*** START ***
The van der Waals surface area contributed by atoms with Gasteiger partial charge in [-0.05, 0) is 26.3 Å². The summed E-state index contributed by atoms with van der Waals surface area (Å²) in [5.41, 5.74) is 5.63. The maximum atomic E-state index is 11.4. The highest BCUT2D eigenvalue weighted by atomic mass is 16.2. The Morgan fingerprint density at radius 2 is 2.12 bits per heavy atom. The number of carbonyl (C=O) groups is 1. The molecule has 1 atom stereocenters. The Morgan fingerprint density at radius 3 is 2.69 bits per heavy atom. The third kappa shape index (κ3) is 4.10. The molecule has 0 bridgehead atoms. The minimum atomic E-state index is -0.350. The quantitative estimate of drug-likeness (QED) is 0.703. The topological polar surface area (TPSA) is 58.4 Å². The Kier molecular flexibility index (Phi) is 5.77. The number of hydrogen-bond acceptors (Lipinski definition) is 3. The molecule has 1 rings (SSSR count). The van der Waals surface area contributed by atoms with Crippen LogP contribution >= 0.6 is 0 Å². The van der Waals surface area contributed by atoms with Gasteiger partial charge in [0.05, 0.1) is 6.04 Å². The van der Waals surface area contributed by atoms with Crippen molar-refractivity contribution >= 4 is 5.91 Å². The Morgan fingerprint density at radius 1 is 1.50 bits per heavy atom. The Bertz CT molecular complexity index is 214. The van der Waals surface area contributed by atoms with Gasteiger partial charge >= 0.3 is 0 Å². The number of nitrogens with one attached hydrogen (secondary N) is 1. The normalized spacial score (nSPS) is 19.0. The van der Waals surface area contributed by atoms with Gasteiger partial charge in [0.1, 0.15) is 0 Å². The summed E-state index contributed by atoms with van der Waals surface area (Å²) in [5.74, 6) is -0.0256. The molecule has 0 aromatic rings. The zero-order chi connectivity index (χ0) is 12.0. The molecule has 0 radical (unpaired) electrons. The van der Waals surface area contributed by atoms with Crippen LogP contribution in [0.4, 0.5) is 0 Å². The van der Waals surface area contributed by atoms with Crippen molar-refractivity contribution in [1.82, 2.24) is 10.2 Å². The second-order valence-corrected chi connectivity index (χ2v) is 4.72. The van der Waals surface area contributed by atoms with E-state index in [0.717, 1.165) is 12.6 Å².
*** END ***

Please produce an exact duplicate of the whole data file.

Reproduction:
The van der Waals surface area contributed by atoms with Gasteiger partial charge in [-0.05, 0) is 26.3 Å². The summed E-state index contributed by atoms with van der Waals surface area (Å²) in [5.41, 5.74) is 5.63. The maximum atomic E-state index is 11.4. The highest BCUT2D eigenvalue weighted by atomic mass is 16.2. The Morgan fingerprint density at radius 2 is 2.12 bits per heavy atom. The number of carbonyl (C=O) groups is 1. The molecule has 1 atom stereocenters. The Morgan fingerprint density at radius 3 is 2.69 bits per heavy atom. The third kappa shape index (κ3) is 4.10. The molecule has 0 bridgehead atoms. The minimum atomic E-state index is -0.350. The quantitative estimate of drug-likeness (QED) is 0.703. The topological polar surface area (TPSA) is 58.4 Å². The Kier molecular flexibility index (Phi) is 5.77. The number of hydrogen-bond acceptors (Lipinski definition) is 3. The molecule has 1 rings (SSSR count). The van der Waals surface area contributed by atoms with Crippen LogP contribution >= 0.6 is 0 Å². The van der Waals surface area contributed by atoms with Gasteiger partial charge in [0.05, 0.1) is 6.04 Å². The van der Waals surface area contributed by atoms with Crippen molar-refractivity contribution >= 4 is 5.91 Å². The Morgan fingerprint density at radius 1 is 1.50 bits per heavy atom. The Bertz CT molecular complexity index is 214. The van der Waals surface area contributed by atoms with Gasteiger partial charge >= 0.3 is 0 Å². The number of nitrogens with one attached hydrogen (secondary N) is 1. The normalized spacial score (nSPS) is 19.0. The van der Waals surface area contributed by atoms with Gasteiger partial charge in [0.1, 0.15) is 0 Å². The summed E-state index contributed by atoms with van der Waals surface area (Å²) in [5.74, 6) is -0.0256. The molecule has 0 aromatic rings. The zero-order chi connectivity index (χ0) is 12.0. The molecule has 0 radical (unpaired) electrons. The van der Waals surface area contributed by atoms with Crippen LogP contribution in [0.4, 0.5) is 0 Å². The van der Waals surface area contributed by atoms with Crippen molar-refractivity contribution in [1.82, 2.24) is 10.2 Å². The second-order valence-corrected chi connectivity index (χ2v) is 4.72. The van der Waals surface area contributed by atoms with E-state index in [0.717, 1.165) is 12.6 Å².